Panchasya (Sanskrit) Pañcāsya [from pañca five + āsya face] Five-faced, five-headed, five-pointed; as a noun, a lion, synonym for the zodiacal sign Simha or Leo, showing that the sign is intended to represent the five Buddhas or Brahmas — Isana, Aghora, Tatpurusha, Vamadeva, and Sadyojata (5YT 108).
Panchatantra (Sanskrit) Pañcatantra [from pañca five + tantra book] A collection in five books of philosophical and moral instruction often given in the form of dialogs between birds and beasts as well as humans. It was compiled by Vishnusarman about the end of the 5th century and is the original of the better-known Hitopadesa. The source of many familiar stories and doubtless the remote ancestor of Aesop’s Fables. It was translated into Pahlavi by order of Naushirvan in the 6th century; in the 9th century it appeared in Arabic as Kalila o Damna; it was translated into Hebrew, Syriac, Turkish, and Greek. From these, versions were made into all the languages of Europe, and it became familiar in England as Pilpay’s Fables (Fables of Bidpai).
Panchayatanapuja (Sanskrit) Pañcāyatana pūjā [from pañca five + yatana effort + pūjā worship] Five-effort worship; a ceremonial observance practiced by some Advaita Vedantists.
Panchen Rimpoche or Rimboche (Tibetan) [from panchen abbreviation for pandita chenpo from Sanskrit pandita pundit + Tibetan chen po great + Tibetan rin po che precious one] Precious great teacher; the title of the Tashi or Panchen Lama, the spiritual ruler of Tibet, who had his seat at Tashi Lhunpo. The second great incarnation (along with the Dalai Lama) of the Gelukpa sect.
Panchi-krita (Sanskrit) Pañcīkṛta [from pañca five + the verbal root kṛ to make, do] Made into five; used in Vedanta philosophy for an element which is combined with small portions of the four other elements. See also ELEMENT; TATTVA
Pandavarani (Sanskrit) Pāṇḍavāraṇi [from Pāṇḍava son of Pāṇḍu + araṇi figuratively mother] Matrix or mother of the Pandavas; a title given to Kunti in the Mahabharata. Similar to surarani (matrix or mother of the gods) because surarani is used for Aditi (space).
Pandavas (Sanskrit) Pāṇḍava-s [descendants of Pāṇḍu] The five well-known Pandavas were Yudhishthira, Bhima, Arjuna, Nakula, and Sahadeva. Also Pandus.
Pandita (Sanskrit) Paṇḍita Often anglicized to pandit or pundit; a scholar, learned man, teacher, or philosopher.
Pandora (Greek) All-gifted; in Greek mythology, after Prometheus enlightened man by bringing him the celestial fire, the enraged Zeus revenges himself by seducing man, for which purpose he has Hephaestos create a woman, Pandora, endowed with gifts from the great gods. She is brought to Epimetheus, the brother of Prometheus (“after-thought,” the brother of “fore-thought”), bringing with her a locked box containing all human ills, which she opens from curiosity, and the ills spread over the earth. Hesiod calls her the first woman, sent as a punishment to man for his theft of the divine fire. It evidently means that as soon as he quits his passive irresponsible state and acquires active will and intellect, man subjects himself to temptations from the lower world. Pandora is an earthly aspect of all-bounteous nature; a later interpretation of the story of the box makes it the container of blessings, which however fly away when it is opened, leaving behind only hope.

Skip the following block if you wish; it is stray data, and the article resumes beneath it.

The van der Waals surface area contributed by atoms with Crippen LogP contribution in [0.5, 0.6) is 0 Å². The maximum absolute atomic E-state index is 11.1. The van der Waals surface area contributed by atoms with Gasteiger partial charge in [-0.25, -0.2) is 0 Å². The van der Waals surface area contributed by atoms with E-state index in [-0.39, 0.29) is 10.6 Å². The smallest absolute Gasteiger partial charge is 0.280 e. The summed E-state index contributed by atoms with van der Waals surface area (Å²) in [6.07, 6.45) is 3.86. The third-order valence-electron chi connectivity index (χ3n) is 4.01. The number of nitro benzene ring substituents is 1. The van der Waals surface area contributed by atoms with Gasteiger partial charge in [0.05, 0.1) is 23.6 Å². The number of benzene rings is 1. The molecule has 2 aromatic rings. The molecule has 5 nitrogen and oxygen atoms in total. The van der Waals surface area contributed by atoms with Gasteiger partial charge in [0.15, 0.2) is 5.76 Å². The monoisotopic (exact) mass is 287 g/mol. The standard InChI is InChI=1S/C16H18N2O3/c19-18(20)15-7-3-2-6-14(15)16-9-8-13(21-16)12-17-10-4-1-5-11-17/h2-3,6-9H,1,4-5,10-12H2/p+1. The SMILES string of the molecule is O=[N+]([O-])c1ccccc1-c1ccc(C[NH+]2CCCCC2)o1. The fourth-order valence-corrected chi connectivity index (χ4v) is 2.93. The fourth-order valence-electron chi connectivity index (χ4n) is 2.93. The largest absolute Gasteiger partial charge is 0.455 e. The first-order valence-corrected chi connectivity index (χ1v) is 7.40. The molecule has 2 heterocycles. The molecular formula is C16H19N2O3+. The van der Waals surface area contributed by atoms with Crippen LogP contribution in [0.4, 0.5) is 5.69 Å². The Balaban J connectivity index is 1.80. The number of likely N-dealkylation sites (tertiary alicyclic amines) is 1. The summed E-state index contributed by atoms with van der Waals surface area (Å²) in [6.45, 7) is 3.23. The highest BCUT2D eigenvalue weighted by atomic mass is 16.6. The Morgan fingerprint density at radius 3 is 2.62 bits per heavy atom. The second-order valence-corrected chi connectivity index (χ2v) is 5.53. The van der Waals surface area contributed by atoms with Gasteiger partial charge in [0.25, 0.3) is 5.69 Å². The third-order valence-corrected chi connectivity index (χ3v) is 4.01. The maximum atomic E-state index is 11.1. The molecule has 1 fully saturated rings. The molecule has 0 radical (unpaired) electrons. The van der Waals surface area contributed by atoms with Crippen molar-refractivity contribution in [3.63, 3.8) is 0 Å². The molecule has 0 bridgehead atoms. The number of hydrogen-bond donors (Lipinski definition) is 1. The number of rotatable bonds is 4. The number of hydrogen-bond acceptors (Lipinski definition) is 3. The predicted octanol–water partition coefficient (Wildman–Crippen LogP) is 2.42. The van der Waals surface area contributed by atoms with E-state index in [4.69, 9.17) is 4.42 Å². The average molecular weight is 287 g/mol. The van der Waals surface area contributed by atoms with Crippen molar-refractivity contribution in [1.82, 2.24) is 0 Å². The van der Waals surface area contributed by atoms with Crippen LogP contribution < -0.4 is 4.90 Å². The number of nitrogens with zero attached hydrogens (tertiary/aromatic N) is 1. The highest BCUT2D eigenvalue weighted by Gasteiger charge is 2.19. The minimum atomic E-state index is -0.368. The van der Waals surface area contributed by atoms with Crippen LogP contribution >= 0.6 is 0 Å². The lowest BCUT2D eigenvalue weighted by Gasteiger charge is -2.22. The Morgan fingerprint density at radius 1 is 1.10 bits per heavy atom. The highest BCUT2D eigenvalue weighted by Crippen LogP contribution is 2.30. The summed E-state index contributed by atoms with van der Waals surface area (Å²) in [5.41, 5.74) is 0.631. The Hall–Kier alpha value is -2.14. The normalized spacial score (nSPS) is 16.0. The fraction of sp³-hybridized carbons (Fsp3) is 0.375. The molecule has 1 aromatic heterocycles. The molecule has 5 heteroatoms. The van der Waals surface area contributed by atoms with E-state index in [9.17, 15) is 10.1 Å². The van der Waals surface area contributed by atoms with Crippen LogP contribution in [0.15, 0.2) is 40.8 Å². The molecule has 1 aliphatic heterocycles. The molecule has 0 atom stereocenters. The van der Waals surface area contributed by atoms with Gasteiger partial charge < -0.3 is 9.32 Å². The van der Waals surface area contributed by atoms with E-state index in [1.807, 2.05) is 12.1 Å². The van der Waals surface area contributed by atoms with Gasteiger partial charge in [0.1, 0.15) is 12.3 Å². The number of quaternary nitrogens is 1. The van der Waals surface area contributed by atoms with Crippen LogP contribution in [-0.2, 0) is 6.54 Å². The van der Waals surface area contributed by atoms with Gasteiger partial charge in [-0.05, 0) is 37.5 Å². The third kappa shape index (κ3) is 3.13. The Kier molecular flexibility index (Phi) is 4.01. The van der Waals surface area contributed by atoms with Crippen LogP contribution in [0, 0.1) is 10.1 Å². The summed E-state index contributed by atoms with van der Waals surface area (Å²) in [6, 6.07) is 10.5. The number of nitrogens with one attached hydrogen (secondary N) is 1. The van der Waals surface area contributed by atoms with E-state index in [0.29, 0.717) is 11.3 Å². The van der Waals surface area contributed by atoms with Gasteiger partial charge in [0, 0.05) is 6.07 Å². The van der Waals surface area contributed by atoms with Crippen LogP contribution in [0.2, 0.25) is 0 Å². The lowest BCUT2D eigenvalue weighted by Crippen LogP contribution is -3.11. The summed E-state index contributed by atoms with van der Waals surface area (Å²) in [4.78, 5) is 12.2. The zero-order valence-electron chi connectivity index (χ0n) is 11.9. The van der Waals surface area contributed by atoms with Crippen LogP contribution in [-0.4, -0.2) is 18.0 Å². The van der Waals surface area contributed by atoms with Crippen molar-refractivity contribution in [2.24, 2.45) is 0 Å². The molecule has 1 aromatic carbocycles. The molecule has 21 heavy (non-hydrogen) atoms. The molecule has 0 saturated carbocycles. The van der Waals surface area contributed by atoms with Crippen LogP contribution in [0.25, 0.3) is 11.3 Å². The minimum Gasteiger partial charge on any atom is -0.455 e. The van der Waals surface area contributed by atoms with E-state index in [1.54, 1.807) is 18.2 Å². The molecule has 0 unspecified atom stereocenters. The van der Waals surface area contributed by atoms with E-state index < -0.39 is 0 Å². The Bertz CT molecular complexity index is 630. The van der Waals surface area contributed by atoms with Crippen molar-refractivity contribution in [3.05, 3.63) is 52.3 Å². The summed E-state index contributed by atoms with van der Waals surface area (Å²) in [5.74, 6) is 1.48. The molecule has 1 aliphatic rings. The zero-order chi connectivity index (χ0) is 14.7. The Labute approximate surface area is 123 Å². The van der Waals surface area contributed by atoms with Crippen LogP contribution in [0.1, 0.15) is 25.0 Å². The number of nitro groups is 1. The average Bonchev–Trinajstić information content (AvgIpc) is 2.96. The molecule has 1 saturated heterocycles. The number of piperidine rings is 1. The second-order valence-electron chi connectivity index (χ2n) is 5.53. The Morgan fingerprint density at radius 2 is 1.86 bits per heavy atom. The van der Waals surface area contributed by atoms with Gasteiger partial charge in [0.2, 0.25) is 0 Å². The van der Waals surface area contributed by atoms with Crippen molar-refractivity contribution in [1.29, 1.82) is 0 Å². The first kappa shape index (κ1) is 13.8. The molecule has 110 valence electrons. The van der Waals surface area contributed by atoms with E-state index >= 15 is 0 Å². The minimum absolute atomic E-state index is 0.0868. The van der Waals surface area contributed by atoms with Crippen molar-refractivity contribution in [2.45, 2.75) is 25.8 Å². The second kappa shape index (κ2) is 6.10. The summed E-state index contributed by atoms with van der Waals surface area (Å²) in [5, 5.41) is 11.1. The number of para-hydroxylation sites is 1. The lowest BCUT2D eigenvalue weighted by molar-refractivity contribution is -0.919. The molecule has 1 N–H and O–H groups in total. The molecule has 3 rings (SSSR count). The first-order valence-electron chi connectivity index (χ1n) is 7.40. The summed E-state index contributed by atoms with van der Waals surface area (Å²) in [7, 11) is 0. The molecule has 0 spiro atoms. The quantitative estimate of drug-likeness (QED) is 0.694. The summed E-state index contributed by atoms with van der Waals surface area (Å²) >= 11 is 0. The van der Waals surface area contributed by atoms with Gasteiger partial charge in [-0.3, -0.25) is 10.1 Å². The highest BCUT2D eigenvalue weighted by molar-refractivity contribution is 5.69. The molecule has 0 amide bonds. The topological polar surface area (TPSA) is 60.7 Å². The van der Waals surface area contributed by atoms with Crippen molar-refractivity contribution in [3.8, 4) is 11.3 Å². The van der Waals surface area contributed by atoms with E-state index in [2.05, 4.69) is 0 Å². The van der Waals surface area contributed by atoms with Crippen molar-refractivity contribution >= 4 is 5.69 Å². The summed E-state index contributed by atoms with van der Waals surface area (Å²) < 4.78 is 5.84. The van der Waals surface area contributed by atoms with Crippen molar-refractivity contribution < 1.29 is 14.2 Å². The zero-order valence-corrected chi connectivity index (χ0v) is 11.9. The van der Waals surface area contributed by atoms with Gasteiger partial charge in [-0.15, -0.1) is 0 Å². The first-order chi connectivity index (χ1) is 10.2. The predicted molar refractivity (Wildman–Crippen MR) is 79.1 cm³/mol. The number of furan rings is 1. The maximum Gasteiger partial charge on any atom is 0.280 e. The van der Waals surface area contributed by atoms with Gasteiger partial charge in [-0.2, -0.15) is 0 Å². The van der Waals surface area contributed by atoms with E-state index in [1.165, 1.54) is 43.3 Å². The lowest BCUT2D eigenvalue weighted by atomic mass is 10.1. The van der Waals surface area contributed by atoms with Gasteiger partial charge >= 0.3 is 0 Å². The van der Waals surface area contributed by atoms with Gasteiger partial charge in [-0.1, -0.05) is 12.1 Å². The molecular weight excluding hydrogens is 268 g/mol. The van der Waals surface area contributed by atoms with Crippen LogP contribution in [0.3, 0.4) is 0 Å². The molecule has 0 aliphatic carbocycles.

Pandu (Sanskrit) Pāṇḍu The pale one; a son of Vyasa by the wife of Vichitra-virya. The brother of Dhritarashtra and Vidura, and the father of the five Pandava princes of the Mahabharata.
Pandus. See PANDAVAS
Panini (Sanskrit) Pāṇini The most eminent of all Sanskrit grammarians of whatever age, the author of the Ashtadhyayi, Paniniya, and several other works. Panini was considered a rishi who received his inspiration from the god Siva. Orientalists are not certain in what epoch he lived, some guessing 600 BC, others about 300 AD; he is said to have been born in Salatura in Gandhara, an Indian district west of the Indus. His grammar is composed in the form of 3,996 slokas or sutras arranged in eight chapters, the aphorisms extremely brief, and long study is often required in order to ascertain Panini’s meanings. Grammar with him was a science studied for its own sake, and investigated with the most minute criticism.
Pansil [from Sanskrit pañca-śīla from pañca five + śīla practice, behavior] The five moral precepts imbodied in practice which every Buddhist, layman and bhikkhu (or bhikshu), promises to observe. Taking pansil publicly is tantamount to becoming a Buddhist. It consists of undertaking abstinence from 1) injuring or killing any living thing (panatipata veramani sikkhapadam samadiyami); 2) theft or taking that which is not given (adinnadana veramani sikkhapadam samadiyami); 3) immoral sensual enjoyment (kamesu michchhachara veramani sikkhapadam samadiyami); 4) false speech or lying (musavada veramani sikkhapadam samadiyami); and 5) intoxication as tending to becloud and weaken the mind (sura-meraya-majja-pamada-tthana veramani sikkhapadam samadiyami).
Pansophia [from Greek pan all + sophia wisdom] All-wisdom, omniscience.
Panspermic, Panspermy [from Greek pan all + sperma seed] The theory that the so-called spontaneous generation of life is due to the omnipresence of vital germs. In theosophy, panspermy is the doctrine that every atom of the material world is essentially a life-atom, an entity possessing virtually unlimited powers of development or evolutionary unfolding, each individual entity according to its own inner characteristics or svabhava. See also SPONTANEOUS GENERATION